Syrian refugees in Lebanon drop below one million (The Jordan Times) The number of registered Syrian refugees in Lebanon has dropped to below one million for the first time since 2014, the United Nations told AFP. As of the end of November, the UN refugee agency (UNHCR) counted 997,905 Syrian refugees — a vast majority of them women and children — registered in Lebanon...



28 December 2017
Greg Kandra




In Lviv, Sisters Servants of Mary Immaculate care for a bedridden sister who once served the underground church. Read more about how this church is growing, thanks to the enduring faith of its people, in the December 2017 edition of ONE. (photo: John E. Kozar/CNEWA)



28 December 2017
Greg Kandra




Chaldean Christians in Mosul, Iraq, attend Christmas Mass at St. Paul Cathedral on 24 December.
(photo: CNS/Amar Salih, EPA)


Pope appeals for peace in Holy Land (Vatican Radio) Pope Francis reaffirmed his commitment to the Israeli-Palestinian peace process on Monday, Christmas Day, 2017, and called for an end to war and injustice everywhere, in the name of Our Lord, “Prince of Peace” and reconciler of humanity to God the Father. The Pope made his remarks ahead of the urbi et orbi benediction — the traditional blessing given “the city and to the world” on Christmas Day and on other special days throughout the year...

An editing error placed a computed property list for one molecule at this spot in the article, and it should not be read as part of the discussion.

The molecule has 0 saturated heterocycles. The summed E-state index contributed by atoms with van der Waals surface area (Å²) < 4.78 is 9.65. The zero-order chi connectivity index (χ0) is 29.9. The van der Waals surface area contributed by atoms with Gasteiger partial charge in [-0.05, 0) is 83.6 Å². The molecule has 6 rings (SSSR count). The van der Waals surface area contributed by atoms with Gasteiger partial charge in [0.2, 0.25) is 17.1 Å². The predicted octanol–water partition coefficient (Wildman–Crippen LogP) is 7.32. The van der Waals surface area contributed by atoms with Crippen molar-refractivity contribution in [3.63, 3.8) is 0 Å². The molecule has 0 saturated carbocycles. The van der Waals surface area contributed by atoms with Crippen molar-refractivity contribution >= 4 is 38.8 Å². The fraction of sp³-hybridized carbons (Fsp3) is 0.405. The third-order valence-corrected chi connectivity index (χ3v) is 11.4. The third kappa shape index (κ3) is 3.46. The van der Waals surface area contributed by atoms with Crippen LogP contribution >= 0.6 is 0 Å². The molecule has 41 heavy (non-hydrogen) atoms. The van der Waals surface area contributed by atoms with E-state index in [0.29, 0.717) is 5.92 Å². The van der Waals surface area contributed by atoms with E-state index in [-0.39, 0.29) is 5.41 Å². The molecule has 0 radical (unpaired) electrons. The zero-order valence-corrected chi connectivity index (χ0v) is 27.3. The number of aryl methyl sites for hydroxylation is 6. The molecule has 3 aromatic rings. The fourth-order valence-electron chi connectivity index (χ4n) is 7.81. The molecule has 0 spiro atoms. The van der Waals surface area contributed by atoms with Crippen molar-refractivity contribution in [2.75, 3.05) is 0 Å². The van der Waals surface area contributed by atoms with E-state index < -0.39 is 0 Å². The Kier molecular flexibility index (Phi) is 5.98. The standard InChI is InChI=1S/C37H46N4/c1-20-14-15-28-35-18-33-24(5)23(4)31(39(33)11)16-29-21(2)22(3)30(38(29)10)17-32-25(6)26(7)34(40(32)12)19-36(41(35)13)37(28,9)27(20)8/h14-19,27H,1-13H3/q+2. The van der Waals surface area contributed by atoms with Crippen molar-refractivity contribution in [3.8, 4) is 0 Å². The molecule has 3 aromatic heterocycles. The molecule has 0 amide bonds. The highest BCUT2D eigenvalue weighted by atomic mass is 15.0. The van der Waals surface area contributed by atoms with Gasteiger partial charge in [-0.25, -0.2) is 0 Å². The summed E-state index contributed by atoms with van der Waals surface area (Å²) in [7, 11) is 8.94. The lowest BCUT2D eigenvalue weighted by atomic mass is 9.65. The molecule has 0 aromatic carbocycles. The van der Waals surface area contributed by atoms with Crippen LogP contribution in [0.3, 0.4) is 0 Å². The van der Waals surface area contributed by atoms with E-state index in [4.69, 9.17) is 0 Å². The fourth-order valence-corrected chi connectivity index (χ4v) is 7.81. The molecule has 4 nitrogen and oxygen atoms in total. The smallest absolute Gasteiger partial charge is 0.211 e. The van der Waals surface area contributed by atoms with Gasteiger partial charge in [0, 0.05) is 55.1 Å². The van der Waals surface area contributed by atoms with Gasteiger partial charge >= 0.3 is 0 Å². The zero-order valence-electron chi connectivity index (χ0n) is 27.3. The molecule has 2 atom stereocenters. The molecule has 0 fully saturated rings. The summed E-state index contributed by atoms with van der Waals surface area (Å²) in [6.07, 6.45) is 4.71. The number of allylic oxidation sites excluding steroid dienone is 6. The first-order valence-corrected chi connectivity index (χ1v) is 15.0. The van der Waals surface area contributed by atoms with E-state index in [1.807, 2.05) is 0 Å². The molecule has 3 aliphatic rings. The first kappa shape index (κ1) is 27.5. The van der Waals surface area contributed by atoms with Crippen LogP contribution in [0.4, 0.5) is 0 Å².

Cardinal: victims of 2008 riot in India are ‘martyrs’ (Vatican Radio) The violence that lasted for nearly four months in 2008 against Christians in Kandhamal District of Odisha state resulted in the loss of 100 lives and left more than 56,000 people homeless. The survivors are facing continual denial of justice to them in the numerous cases pending before the law courts. But the Archdiocese of Cuttack-Bhubaneswar, to which the victims belonged to, is preparing to initiate the sainthood cause of those killed...